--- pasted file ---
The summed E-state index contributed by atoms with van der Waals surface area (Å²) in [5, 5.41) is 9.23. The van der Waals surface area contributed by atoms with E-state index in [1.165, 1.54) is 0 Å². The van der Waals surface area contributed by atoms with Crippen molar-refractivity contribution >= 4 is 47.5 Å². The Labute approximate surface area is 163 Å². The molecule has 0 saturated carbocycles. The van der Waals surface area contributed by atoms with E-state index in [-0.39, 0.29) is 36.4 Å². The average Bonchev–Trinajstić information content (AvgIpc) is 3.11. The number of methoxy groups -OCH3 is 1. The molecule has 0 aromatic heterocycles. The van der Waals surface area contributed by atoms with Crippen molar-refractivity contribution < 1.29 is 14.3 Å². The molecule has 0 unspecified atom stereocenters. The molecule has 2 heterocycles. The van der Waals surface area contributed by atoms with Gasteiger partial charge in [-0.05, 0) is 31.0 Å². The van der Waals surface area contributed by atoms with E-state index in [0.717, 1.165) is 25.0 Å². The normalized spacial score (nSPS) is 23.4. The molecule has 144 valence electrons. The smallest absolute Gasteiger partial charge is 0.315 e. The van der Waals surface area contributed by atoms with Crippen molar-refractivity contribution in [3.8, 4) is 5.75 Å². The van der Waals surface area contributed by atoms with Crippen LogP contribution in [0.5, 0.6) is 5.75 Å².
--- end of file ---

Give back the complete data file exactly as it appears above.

The summed E-state index contributed by atoms with van der Waals surface area (Å²) in [5, 5.41) is 9.23. The van der Waals surface area contributed by atoms with E-state index in [1.165, 1.54) is 0 Å². The van der Waals surface area contributed by atoms with Crippen molar-refractivity contribution >= 4 is 47.5 Å². The Labute approximate surface area is 163 Å². The molecule has 0 saturated carbocycles. The van der Waals surface area contributed by atoms with E-state index in [-0.39, 0.29) is 36.4 Å². The average Bonchev–Trinajstić information content (AvgIpc) is 3.11. The number of methoxy groups -OCH3 is 1. The molecule has 0 aromatic heterocycles. The van der Waals surface area contributed by atoms with Crippen molar-refractivity contribution < 1.29 is 14.3 Å². The molecule has 0 unspecified atom stereocenters. The molecule has 2 heterocycles. The van der Waals surface area contributed by atoms with Gasteiger partial charge in [-0.05, 0) is 31.0 Å². The van der Waals surface area contributed by atoms with E-state index in [0.717, 1.165) is 25.0 Å². The normalized spacial score (nSPS) is 23.4. The molecule has 144 valence electrons. The smallest absolute Gasteiger partial charge is 0.315 e. The van der Waals surface area contributed by atoms with Crippen molar-refractivity contribution in [3.8, 4) is 5.75 Å². The van der Waals surface area contributed by atoms with Crippen LogP contribution in [0.5, 0.6) is 5.75 Å².